I’ve recently acquired a 1995 Mustang GT 5.0 from my aunt who no longer has a need for it after purchasing a new vehicle. I got the car after it was sitting in her garage for about a year and a half, and got a tune-up after getting it started. The fuel pump had gone bad as well as the fuel filter, so those were replaced. Here’s the problem. A lot of the time when accelerating moderately, the engine sputters and the whole car shakes for a few seconds, or if I accelerate harder. That is the minor problem. The REAL problem is that every now and then, the car will not start. Most of the time it turns over just fine and starts with a healthy sound. Other times, the starter just turns and turns but will not turn over the engine. After letting it sit for about 5-20 minutes, it will finally turn over and start. Sometimes when taking slow turns (5 mph) the entire car will shut off, and then will not start like I stated above. My mechanic I usually take the car to cannot find anything wrong with the car, and it is not throwing any check engine lights. Any ideas?
It would be helpful if we knew what went into the “tune up” - that term doesn’t give specific info. Is the check engine light on?
It would help you to find out if your problem is most likely fuel or spark. Stop by an auto parts store and get a spark tester and a can of starter fluid. The next time it won’t start, hook up the spark tester & check for spark. If you have spark, and can get the engine to run (even a little bit) with starter fluid sprayed into the intake then the problem is fuel.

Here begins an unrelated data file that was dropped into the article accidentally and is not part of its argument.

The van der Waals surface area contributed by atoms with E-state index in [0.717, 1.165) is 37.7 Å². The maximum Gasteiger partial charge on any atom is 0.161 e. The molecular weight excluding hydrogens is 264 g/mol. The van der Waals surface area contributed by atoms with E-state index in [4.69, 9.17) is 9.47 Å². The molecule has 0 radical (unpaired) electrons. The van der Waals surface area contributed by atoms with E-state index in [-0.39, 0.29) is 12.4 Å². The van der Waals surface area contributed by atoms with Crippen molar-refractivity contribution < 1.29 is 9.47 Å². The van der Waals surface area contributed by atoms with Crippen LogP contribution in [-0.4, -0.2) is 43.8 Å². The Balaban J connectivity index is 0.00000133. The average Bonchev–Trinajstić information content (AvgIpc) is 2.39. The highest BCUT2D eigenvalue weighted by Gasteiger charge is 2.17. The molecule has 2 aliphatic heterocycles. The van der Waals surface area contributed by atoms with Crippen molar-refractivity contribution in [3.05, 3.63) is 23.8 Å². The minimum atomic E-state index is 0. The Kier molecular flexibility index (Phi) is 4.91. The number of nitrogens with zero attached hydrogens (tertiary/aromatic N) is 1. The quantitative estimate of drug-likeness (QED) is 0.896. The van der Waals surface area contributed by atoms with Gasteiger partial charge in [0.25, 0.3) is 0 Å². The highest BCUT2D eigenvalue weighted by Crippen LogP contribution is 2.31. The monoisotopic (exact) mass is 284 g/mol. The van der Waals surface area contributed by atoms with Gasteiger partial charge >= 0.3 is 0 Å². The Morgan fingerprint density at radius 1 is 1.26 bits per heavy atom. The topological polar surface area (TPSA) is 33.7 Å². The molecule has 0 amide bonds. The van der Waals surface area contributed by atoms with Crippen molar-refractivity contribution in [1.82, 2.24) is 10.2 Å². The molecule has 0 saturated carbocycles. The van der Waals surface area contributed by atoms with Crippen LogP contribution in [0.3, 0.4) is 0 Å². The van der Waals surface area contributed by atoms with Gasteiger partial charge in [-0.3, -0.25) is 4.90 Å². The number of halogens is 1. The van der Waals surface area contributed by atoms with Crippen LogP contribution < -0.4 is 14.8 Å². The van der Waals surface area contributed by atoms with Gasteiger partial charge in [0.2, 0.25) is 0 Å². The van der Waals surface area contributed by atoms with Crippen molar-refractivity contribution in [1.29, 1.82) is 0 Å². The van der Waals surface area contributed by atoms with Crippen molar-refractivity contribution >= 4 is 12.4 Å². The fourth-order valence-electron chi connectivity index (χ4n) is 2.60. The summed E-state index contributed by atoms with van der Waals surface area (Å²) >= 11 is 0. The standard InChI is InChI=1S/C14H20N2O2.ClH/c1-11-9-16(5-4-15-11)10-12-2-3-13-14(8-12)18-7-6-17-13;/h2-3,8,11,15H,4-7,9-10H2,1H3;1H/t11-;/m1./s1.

That said, here are a couple of ideas. Fuel - Considering that it sat for so long you may have gunked up fuel injectors (varnish clogging the ends). Your options there are to pull the fuel rail, clean & check fuel injectors. There are companies that will recondition them. Or ask your mechanic (but maybe you need a new one?) for a fuel injector cleaning service. Or run some high quality cleaner through the system - Seafoam or Techron are two good options. I’d be tempted to start simplest - additive first, professional service second, then pull the rail.
Spark - I’ll assume that the “tune up” included spark plugs and wires. The spark plugs should be checked for proper gap and application - sometimes the wrong plugs do get put in. Also, if they’re not OEM (probably Motorcraft in this case) then you might try to go to OEM. The wires should also be checked for resistance. But if new plugs & wires went in, and you have spark trouble, then the ignition coil pack should be tested.
On either spark or fuel problems, check all of the wiring & connectors for ignition coil & fuel injectors. The fuel injectors can also be tested with an ohmmeter (that’s not a complete test of operation).
I think that you need a new mechanic since there is obviously something wrong. I’m not a professional mechanic, and I’ll bet I could find it.
What has helped some people with this type of intermittent problem, and it’s a very cheap, is to swap, or replace, the fuel pump relay.
The voltage to the fuel pump should be checked, and the electrical connector should be unplugged and re-plugged. The wiping action can improve poor pin connections.